Ni una menos

Ni una menos (Spanish: [ni ˈuna ˈmenos]; Spanish for "Not one [woman] less") is a Latin American fourth-wave[3][4] grassroots[5] feminist movement, which started in Argentina and has spread across several Latin American countries, that campaigns against gender-based violence. In its official website, Ni una menos defines itself as a "collective scream against machista violence."[6] The campaign was started by a collective of Argentine female artists, journalists and academics, and has grown into "a continental alliance of feminist forces".[7] The movement regularly holds protests against femicides, but has also touched on topics such as gender roles, sexual harassment, gender pay gap, sexual objectification, legality of abortion, sex workers' rights and transgender rights.

Ni una menos
TypeSocial movement
  • Argentina
March on June 3, 2016

The movement became nationally recognized with the use of the hashtag #NiUnaMenos on social media, title under which massive demonstrations were held on June 3, 2015, having the Palace of the Argentine National Congress as a main meeting point. The protest was organized after the murder of 14-year-old Chiara Paez, found buried underneath her boyfriend's house on May 11, because she wanted to keep the baby and he did not, so he beat her to death when she was a few weeks pregnant.[8] A viral phenomenon which extended to countries such as Uruguay and Chile,[9] it managed to congregate around 200,000 people in Buenos Aires alone.[10] On June 3, 2016 the multitudinous demonstration took place once again throughout Argentina's most important cities, under the new slogan #VivasNosQueremos (English: #WeWantUsAlive);[11][12] the march was also replicated in Montevideo, Uruguay and Santiago, Chile.[13][14] A #NiUnaMenos march also took place in Lima, Peru on August 13, 2016, with thousands of people gathering in front of the Palace of Justice.[15] Newspaper La República considered it the largest demonstration in Peruvian history.[16]

On October 19, 2016 the Ni una menos collective organized a first-ever women mass strike in Argentina, in response to the murder of 16-year-old Lucía Pérez, who was raped and impaled in the coastal city of Mar del Plata.[17][18] It consisted of a one-hour pause from work and study early in the afternoon, with protesters dressed in mourning for what was known as Miércoles negro (Spanish for "Black Wednesday").[19] These protests became region-wide and gave the movement a greater international momentum, with street demonstrations also taking place in Chile, Peru, Bolivia, Paraguay, Uruguay, El Salvador, Guatemala, Mexico and Spain.[20][21][22] A week later, a protest also took place in Rio de Janeiro, Brazil, which has been considered "yet another clear sign that Ni una menos has become a rallying cry for the region."[23] On March 8, 2017, Ni una menos took part of the International Women's Strike.[7] The strike was spearheaded in the United States by the leaders of the Women's March on Washington, who in a call to arms letter in The Guardian pointed to Ni una menos as an inspiration.[24][25]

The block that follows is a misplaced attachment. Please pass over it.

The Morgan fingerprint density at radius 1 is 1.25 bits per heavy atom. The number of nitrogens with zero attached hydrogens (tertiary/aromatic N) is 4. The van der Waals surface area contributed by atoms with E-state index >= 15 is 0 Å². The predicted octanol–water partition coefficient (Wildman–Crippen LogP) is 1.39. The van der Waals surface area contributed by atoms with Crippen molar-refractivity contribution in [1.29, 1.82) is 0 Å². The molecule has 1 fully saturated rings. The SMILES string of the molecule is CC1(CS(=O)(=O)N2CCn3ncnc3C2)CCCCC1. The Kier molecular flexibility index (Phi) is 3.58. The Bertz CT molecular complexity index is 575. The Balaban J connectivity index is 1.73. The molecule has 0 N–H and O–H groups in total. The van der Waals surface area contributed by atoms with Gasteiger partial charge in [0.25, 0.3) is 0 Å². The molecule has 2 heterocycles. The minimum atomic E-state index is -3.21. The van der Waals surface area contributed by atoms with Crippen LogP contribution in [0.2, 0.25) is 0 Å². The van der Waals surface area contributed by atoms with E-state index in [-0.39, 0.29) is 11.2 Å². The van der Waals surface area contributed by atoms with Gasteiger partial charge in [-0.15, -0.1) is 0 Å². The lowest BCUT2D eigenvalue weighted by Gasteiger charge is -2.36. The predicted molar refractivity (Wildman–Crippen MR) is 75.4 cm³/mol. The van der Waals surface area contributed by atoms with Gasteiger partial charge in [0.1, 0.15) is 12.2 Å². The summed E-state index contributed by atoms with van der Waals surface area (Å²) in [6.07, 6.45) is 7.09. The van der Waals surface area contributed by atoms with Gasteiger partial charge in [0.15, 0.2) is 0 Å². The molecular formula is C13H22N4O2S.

Since the first #NiUnaMenos in 2015, demonstrations take place every year in Argentina on June 3.

In 2016, Argentine scientists Julián Petrulevičius and Pedro Gutiérrez named Tupacsala niunamenos, a dragonfly species found in La Rioja, after the movement. The genus Tupacsala was chosen in honor of Túpac Amaru II and Milagro Sala's organization named after him.[26]


The collective takes its name from a 1995 phrase by Mexican poet and activist Susana Chávez, "Ni una muerta más" (Spanish for "Not one more [woman] dead"), in protest to the female homicides in Ciudad Juárez. Chávez herself was assassinated in 2011, moment in which the phrase became a "symbol of struggle".[27][28] The first protest organized by Ni una menos was held in Recoleta, Buenos Aires on March 26, 2015, and consisted of a reading marathon, performance art and screenings; the catalyst of the event was the murder of Daiana García, found dead in a garbage bag on March 16.[29]


  • 2020 legalization of abortion in Argentina: First-trimester elective abortion in Argentina was legalized on 30 December 2020.[30][31] Half a decade of protests by Ni una menos were credited as pivotal advocacy for the change in law. [30][31]
  • Creation of the Registry of Femicides[32]
  • Creation of the Centre for the Registration, Systematisation, and Monitoring of Femicides
    • Created to keep a record of the number of cases of gender-based violence


The movement has been criticized by some journalists, especially since 2017, for some of its demands, such as the freedom of Milagro Sala.[33]

See alsoEdit


  1. ^ Roffo, Julieta (29 May 2015). "Un estallido de imágenes para decir #NiUnaMenos". Clarín (in Spanish). Clarín Group. Retrieved 25 April 2017.
  2. ^ Roffo, Julieta (9 April 2017). "El emotivo homenaje de Liniers a Micaela" (in Spanish). Infobae. Retrieved 25 April 2017.
  3. ^ Young, Linda (11 December 2017). "A Women's Strike Organizer on Feminism for the 99 Percent". Broadly. Vice Media. Retrieved 5 May 2018.